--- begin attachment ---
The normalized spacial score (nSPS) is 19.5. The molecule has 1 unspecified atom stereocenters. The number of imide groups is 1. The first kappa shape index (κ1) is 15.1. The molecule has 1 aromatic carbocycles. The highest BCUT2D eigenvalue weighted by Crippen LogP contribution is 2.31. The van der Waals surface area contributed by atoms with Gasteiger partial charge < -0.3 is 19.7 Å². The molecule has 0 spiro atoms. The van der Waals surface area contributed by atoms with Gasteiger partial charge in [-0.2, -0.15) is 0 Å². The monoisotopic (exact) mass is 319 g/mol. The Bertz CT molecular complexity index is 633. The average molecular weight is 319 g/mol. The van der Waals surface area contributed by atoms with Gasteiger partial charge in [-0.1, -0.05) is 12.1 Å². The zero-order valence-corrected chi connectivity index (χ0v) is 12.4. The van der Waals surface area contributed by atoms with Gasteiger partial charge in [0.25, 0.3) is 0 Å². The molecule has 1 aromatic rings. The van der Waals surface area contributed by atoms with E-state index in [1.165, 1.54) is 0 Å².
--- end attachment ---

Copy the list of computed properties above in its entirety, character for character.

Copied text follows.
The normalized spacial score (nSPS) is 19.5. The molecule has 1 unspecified atom stereocenters. The number of imide groups is 1. The first kappa shape index (κ1) is 15.1. The molecule has 1 aromatic carbocycles. The highest BCUT2D eigenvalue weighted by Crippen LogP contribution is 2.31. The van der Waals surface area contributed by atoms with Gasteiger partial charge < -0.3 is 19.7 Å². The molecule has 0 spiro atoms. The van der Waals surface area contributed by atoms with Gasteiger partial charge in [-0.2, -0.15) is 0 Å². The monoisotopic (exact) mass is 319 g/mol. The Bertz CT molecular complexity index is 633. The average molecular weight is 319 g/mol. The van der Waals surface area contributed by atoms with Gasteiger partial charge in [-0.1, -0.05) is 12.1 Å². The zero-order valence-corrected chi connectivity index (χ0v) is 12.4. The van der Waals surface area contributed by atoms with Gasteiger partial charge in [0.25, 0.3) is 0 Å². The molecule has 1 aromatic rings. The van der Waals surface area contributed by atoms with E-state index in [1.165, 1.54) is 0 Å².